A long-time independent and self-described socialist, Vermont Senator Bernie Sanders recently decided to run for president within the confines of the two-party system under heavy pressure from Democratic Party loyalists not to be a third party “spoiler” candidate.

For months, Sanders was the target of public appeals from groups such as Progressive Democrats of America that implored him to seek the nomination of the Democratic Party rather than run as an independent, as he has done in numerous Vermont elections since the 1970s.

As a PDA petition pointed out, in 2004 Sanders “understood the very real danger of total Republican control of the U.S. Government” and “supported Democratic nominee John Kerry for President over his long-time friend and ally, Ralph Nader.”

Similarly, in order “to prevent the current crazed, mean, and dangerous incarnation of the Republican Party from seizing total power,” it is important that Sanders “commit[s] to running in the 2015/2016 Presidential primaries as a Democrat,” PDA insisted.

Two_party_system_diagram-cc-565x423The fear of rank-and-file Democrats is that having a third party/independent challenger in a general election between a Democrat and Republican would siphon votes from the Democratic nominee, and hand the election to the Republican nominee. It is a fundamental flaw of the U.S. electoral system that perennial third party candidate Ralph Nader recently spoke about on Democracy Now.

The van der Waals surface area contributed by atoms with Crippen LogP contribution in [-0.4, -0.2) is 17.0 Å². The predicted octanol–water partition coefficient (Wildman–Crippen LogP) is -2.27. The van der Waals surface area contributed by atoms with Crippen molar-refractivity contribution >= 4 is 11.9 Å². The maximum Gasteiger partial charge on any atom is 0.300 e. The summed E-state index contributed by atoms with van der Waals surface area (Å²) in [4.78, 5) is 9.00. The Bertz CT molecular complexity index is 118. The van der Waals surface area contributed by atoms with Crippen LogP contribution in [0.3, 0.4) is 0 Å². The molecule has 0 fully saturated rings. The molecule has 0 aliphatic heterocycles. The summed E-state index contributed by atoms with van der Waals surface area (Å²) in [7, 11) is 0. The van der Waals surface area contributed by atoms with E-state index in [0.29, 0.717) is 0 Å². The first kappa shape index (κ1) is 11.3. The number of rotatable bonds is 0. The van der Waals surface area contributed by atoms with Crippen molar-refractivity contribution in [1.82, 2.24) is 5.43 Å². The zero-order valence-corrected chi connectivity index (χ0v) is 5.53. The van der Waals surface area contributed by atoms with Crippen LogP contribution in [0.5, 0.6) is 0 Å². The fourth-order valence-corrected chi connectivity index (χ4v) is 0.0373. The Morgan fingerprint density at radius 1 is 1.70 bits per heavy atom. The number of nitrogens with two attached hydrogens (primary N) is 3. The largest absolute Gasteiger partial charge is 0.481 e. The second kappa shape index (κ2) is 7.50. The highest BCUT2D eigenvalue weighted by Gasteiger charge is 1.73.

Asked why Sanders may have decided to forgo his longtime independent status in favor of seeking the Democratic nomination, Nader replied:

Well, that’s always been a dilemma he’s been deliberating for the last year or so. If he runs as an independent, he can go to November. If he runs as a registered Democrat, he’s done in April or May, assuming he doesn’t defeat Hillary Clinton or others, but he gets on the televised primaries. Where as an independent he could be marginalized, as a Democrat he’s going to get on quite a few debates and in the primary.

While what Nader said about the likelihood of being marginalized as an independent is certainly true, what he failed to mention is that it’s not only a candidate’s independent or third-party status that leads to media marginalization, but also – perhaps more importantly – what it is that the candidate has to say.

With his message of income inequality, corporate corruption and environmental sustainability, Sanders was pegged early on as an unserious fringe candidate by the media establishment, which is dominated by the very business interests that he rails against.

Just as Ron Paul’s antiwar message was systematically sidelined from mainstream media coverage in the 2012 presidential campaign – notwithstanding the fact that he ran as a Republican and boasted some traditional early indicators of a vibrant campaign – it seems that the media establishment has already made a determination that Sanders’ candidacy is not to be taken seriously.

msnbc-fox-sIn an analysis for Media Matters for America, Eric Boehlert noted that despite Sanders’ campaign rallies drawing thousands of people – making them some of the largest campaign events of 2015 by either Democrats or Republicans – the media has decided not to cover them as major news events. Sanders’ first major campaign rally since announcing his presidential candidacy last month, for example, was completely ignored by the Washington Post and New York Times, while the network news programs night covered the event sparsely.